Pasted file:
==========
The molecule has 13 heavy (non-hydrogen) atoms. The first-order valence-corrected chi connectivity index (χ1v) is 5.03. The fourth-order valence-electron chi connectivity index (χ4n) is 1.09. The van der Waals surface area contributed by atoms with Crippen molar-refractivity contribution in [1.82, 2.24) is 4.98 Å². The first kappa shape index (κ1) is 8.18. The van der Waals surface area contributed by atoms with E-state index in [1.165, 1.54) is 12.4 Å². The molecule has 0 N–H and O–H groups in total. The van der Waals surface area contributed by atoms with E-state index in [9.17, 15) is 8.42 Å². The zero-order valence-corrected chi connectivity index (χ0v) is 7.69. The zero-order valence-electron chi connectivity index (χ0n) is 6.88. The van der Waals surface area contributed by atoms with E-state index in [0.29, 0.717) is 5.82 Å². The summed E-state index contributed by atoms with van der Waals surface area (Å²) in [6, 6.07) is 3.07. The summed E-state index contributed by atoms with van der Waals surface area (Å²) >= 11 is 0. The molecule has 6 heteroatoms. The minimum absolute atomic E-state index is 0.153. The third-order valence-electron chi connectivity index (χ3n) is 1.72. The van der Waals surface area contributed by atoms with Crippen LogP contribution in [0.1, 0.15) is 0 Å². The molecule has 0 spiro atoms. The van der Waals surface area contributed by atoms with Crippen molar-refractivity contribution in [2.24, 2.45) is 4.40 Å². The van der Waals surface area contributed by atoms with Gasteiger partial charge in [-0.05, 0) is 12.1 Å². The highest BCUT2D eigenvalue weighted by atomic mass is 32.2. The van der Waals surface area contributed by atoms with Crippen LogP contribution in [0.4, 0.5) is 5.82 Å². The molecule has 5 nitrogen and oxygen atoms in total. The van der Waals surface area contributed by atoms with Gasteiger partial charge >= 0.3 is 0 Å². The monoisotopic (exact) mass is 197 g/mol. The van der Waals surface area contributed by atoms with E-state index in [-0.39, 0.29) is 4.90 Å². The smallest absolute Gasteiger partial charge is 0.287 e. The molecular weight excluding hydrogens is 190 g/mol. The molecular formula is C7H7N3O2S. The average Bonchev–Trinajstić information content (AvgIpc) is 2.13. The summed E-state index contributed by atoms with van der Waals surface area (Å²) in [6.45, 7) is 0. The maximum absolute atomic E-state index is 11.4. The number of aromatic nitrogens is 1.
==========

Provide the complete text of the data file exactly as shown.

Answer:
The molecule has 13 heavy (non-hydrogen) atoms. The first-order valence-corrected chi connectivity index (χ1v) is 5.03. The fourth-order valence-electron chi connectivity index (χ4n) is 1.09. The van der Waals surface area contributed by atoms with Crippen molar-refractivity contribution in [1.82, 2.24) is 4.98 Å². The first kappa shape index (κ1) is 8.18. The van der Waals surface area contributed by atoms with E-state index in [1.165, 1.54) is 12.4 Å². The molecule has 0 N–H and O–H groups in total. The van der Waals surface area contributed by atoms with E-state index in [9.17, 15) is 8.42 Å². The zero-order valence-corrected chi connectivity index (χ0v) is 7.69. The zero-order valence-electron chi connectivity index (χ0n) is 6.88. The van der Waals surface area contributed by atoms with E-state index in [0.29, 0.717) is 5.82 Å². The summed E-state index contributed by atoms with van der Waals surface area (Å²) in [6, 6.07) is 3.07. The summed E-state index contributed by atoms with van der Waals surface area (Å²) >= 11 is 0. The molecule has 6 heteroatoms. The minimum absolute atomic E-state index is 0.153. The third-order valence-electron chi connectivity index (χ3n) is 1.72. The van der Waals surface area contributed by atoms with Crippen LogP contribution in [0.1, 0.15) is 0 Å². The molecule has 0 spiro atoms. The van der Waals surface area contributed by atoms with Crippen molar-refractivity contribution in [2.24, 2.45) is 4.40 Å². The van der Waals surface area contributed by atoms with Gasteiger partial charge in [-0.05, 0) is 12.1 Å². The highest BCUT2D eigenvalue weighted by atomic mass is 32.2. The van der Waals surface area contributed by atoms with Crippen LogP contribution in [0.4, 0.5) is 5.82 Å². The molecule has 5 nitrogen and oxygen atoms in total. The van der Waals surface area contributed by atoms with Gasteiger partial charge >= 0.3 is 0 Å². The monoisotopic (exact) mass is 197 g/mol. The van der Waals surface area contributed by atoms with E-state index in [-0.39, 0.29) is 4.90 Å². The smallest absolute Gasteiger partial charge is 0.287 e. The molecular weight excluding hydrogens is 190 g/mol. The molecular formula is C7H7N3O2S. The average Bonchev–Trinajstić information content (AvgIpc) is 2.13. The summed E-state index contributed by atoms with van der Waals surface area (Å²) in [6.45, 7) is 0. The maximum absolute atomic E-state index is 11.4. The number of aromatic nitrogens is 1.